In each chapter, Lemieux outlines the protectionist position and confronts it with economic theory and counterevidence. For those looking for concise and empirically informed critiques of common protectionist economic arguments, this book is extremely helpful in accurately summarizing protectionist views and how they don’t square with the economic evidence. The author’s arguments are helped by his refusal to caricature his opponents’ reasoning. He takes them at face value.
But perhaps this book’s most important section is the two pages in which Lemieux defines precisely what he means by “free trade.” Generally speaking, he writes, free trade “means unhindered exchanges between individuals over political borders. It is the international (or interregional) equivalent of domestic free markets.” To this, however, he adds two significant glosses.
Redefining the Trade Debate
First, Lemieux clarifies that we shouldn’t assume that free trade is the same thing as trade agreements. As others have stressed, they aren’t one and the same. Being negotiated by governments, trade agreements invariably reflect the impact of extensive lobbying by groups ranging from entire industries to politically influential businesses and unions. They all want something out of the agreement which their government is hammering out with other governments. And that “something” often amounts to some form of preferential treatment, which is to say, protectionism.
Lemieux offers a complementary but slightly different take on this insight. Trade agreements, he observes, “are partly about free trade, partly about harmonizing regulation.” Yes, fewer and harmonized trade regulations may be better for marketplace competition than lots of contradictory and confusing regulations. But even harmonized regulations can still impede a nation’s ability to realize free trade’s full benefits. Such regulations are, after all, often a form of protectionism. It’s even worse if the harmonization involves stabilizing subsidies and tariffs at higher rather than lower levels.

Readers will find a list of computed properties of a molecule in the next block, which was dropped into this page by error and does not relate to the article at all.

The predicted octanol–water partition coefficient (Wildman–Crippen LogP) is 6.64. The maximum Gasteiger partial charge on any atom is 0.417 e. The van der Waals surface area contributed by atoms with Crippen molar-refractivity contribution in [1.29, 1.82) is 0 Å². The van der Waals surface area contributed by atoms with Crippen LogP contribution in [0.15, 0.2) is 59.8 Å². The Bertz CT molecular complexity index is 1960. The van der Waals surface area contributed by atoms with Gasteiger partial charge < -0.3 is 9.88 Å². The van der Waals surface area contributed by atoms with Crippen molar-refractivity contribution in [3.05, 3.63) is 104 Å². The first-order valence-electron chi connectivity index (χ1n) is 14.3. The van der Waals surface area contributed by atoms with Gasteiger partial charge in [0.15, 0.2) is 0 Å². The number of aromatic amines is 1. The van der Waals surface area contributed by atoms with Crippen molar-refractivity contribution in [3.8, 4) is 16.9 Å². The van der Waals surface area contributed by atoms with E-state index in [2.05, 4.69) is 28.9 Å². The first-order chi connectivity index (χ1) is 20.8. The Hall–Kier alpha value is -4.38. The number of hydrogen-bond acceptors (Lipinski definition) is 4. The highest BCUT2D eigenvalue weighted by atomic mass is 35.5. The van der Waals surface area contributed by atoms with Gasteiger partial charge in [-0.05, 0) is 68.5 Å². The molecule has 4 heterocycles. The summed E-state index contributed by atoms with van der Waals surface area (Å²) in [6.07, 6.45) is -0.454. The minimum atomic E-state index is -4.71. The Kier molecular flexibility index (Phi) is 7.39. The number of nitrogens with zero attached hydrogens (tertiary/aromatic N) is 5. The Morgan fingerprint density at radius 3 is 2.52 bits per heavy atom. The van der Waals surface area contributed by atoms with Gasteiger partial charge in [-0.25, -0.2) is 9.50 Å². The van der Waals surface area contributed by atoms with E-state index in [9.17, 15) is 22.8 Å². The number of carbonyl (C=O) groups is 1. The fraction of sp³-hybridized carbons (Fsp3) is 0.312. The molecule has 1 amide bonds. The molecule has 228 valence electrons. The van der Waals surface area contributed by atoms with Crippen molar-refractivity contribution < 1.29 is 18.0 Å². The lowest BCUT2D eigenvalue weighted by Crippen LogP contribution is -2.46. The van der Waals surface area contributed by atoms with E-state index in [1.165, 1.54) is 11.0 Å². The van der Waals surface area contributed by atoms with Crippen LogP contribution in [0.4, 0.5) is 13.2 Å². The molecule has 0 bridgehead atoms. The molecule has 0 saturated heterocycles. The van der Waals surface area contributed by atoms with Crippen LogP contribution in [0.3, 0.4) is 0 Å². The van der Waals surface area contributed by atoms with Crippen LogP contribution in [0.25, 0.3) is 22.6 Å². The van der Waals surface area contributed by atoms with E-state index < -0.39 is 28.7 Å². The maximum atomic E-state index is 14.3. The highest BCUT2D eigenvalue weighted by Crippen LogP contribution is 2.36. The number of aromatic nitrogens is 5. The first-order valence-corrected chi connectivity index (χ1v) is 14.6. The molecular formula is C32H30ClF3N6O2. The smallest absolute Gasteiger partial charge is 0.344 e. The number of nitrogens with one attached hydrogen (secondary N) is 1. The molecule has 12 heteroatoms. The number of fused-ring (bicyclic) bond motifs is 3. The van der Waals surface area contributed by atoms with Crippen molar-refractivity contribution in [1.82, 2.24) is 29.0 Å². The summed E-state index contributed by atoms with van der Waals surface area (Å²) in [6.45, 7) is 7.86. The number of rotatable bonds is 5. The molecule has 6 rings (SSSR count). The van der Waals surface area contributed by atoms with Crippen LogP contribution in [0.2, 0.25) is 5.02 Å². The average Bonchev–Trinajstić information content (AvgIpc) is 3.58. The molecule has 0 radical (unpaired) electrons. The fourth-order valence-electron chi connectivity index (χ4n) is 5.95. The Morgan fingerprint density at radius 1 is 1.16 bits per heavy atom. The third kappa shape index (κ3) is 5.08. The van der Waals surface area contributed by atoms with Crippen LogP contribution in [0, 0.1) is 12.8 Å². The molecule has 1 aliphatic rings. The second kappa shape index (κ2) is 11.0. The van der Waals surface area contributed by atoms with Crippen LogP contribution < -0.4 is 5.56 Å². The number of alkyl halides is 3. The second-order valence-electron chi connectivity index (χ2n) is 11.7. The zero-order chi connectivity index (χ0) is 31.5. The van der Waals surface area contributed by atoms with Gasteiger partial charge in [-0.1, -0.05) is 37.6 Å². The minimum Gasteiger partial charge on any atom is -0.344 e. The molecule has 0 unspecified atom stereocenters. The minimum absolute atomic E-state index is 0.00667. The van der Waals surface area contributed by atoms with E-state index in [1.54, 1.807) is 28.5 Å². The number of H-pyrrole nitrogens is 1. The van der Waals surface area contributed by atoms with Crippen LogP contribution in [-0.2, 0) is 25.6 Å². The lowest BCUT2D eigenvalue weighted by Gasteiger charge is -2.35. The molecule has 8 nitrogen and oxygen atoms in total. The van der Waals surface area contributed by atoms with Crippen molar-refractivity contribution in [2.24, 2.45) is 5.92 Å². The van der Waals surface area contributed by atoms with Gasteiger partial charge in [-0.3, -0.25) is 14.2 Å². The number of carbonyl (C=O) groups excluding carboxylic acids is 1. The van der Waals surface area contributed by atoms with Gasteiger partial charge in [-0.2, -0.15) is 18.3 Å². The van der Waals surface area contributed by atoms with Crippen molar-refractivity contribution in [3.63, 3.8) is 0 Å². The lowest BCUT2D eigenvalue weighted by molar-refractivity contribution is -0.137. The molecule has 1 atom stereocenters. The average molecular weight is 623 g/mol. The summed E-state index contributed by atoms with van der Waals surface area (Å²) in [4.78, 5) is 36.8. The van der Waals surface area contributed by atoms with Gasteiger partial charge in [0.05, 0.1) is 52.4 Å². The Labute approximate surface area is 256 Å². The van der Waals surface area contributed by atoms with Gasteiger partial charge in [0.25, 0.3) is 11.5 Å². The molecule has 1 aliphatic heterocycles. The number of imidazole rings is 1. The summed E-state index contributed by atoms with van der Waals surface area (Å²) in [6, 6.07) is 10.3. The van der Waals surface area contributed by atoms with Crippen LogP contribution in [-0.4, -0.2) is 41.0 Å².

Second, Lemieux puts a particular accent upon free trade as “the freedom to import.” This is unusual inasmuch as advocates of free trade typically accentuate the freedom to export.
Lemieux’s point is that Americans’ freedom to import (that is, the liberty to buy internationally) is the great benefit conferred by free trade. “Just as individuals sell goods or labor in order to buy something,” Lemieux writes, “countries export in order to import.” America and Americans profit from what they are receiving from abroad. The more we can import, the better off we are in terms of material prosperity.
Lemieux’s other reason for presenting free trade as the liberty to import is that he wants to associate his position with how Adam Smith and others understood the freedom to trade. When writing about trade, Smith’s focus was upon consumers rather than producers. This is consistent with Smith’s general proposition that the economy’s primary economic purpose is consumption and that increasing the possibilities for consumption by consumers equates to increasing living standards.